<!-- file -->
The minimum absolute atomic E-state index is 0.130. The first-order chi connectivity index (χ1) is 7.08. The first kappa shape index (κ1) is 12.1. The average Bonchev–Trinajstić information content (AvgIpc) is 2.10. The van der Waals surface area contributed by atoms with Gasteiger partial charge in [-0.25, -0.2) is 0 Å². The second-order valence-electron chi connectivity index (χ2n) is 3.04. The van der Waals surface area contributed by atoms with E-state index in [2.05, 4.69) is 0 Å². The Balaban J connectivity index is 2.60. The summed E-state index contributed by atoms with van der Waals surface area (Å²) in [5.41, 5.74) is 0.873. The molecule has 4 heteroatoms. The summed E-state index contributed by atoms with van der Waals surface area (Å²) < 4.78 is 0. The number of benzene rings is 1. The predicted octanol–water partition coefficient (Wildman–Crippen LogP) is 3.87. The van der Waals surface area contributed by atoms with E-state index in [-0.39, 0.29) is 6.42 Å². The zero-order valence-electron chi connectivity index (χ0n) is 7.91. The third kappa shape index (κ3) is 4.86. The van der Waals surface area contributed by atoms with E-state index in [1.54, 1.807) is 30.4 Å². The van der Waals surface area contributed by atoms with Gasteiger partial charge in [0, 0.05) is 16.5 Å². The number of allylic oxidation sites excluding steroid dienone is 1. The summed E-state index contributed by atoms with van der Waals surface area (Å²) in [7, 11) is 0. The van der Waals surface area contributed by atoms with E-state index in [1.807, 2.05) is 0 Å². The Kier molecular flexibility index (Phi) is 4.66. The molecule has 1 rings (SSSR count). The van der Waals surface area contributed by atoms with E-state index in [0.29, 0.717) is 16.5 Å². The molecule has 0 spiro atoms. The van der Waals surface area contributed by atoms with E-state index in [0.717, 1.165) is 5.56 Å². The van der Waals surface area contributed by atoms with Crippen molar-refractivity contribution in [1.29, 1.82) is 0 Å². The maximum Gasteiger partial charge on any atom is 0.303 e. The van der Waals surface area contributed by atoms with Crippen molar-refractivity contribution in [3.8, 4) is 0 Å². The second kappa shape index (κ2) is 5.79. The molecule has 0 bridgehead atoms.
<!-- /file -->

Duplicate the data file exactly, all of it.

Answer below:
The minimum absolute atomic E-state index is 0.130. The first-order chi connectivity index (χ1) is 7.08. The first kappa shape index (κ1) is 12.1. The average Bonchev–Trinajstić information content (AvgIpc) is 2.10. The van der Waals surface area contributed by atoms with Gasteiger partial charge in [-0.25, -0.2) is 0 Å². The second-order valence-electron chi connectivity index (χ2n) is 3.04. The van der Waals surface area contributed by atoms with E-state index in [2.05, 4.69) is 0 Å². The Balaban J connectivity index is 2.60. The summed E-state index contributed by atoms with van der Waals surface area (Å²) in [5.41, 5.74) is 0.873. The molecule has 4 heteroatoms. The summed E-state index contributed by atoms with van der Waals surface area (Å²) < 4.78 is 0. The number of benzene rings is 1. The predicted octanol–water partition coefficient (Wildman–Crippen LogP) is 3.87. The van der Waals surface area contributed by atoms with E-state index in [-0.39, 0.29) is 6.42 Å². The zero-order valence-electron chi connectivity index (χ0n) is 7.91. The third kappa shape index (κ3) is 4.86. The van der Waals surface area contributed by atoms with E-state index in [1.54, 1.807) is 30.4 Å². The van der Waals surface area contributed by atoms with Gasteiger partial charge in [0, 0.05) is 16.5 Å². The number of allylic oxidation sites excluding steroid dienone is 1. The summed E-state index contributed by atoms with van der Waals surface area (Å²) in [7, 11) is 0. The van der Waals surface area contributed by atoms with E-state index in [1.807, 2.05) is 0 Å². The Kier molecular flexibility index (Phi) is 4.66. The molecule has 1 rings (SSSR count). The van der Waals surface area contributed by atoms with E-state index in [0.29, 0.717) is 16.5 Å². The molecule has 0 spiro atoms. The van der Waals surface area contributed by atoms with E-state index in [0.717, 1.165) is 5.56 Å². The van der Waals surface area contributed by atoms with Crippen molar-refractivity contribution in [1.29, 1.82) is 0 Å². The maximum Gasteiger partial charge on any atom is 0.303 e. The van der Waals surface area contributed by atoms with Crippen molar-refractivity contribution in [3.8, 4) is 0 Å². The second kappa shape index (κ2) is 5.79. The molecule has 0 bridgehead atoms.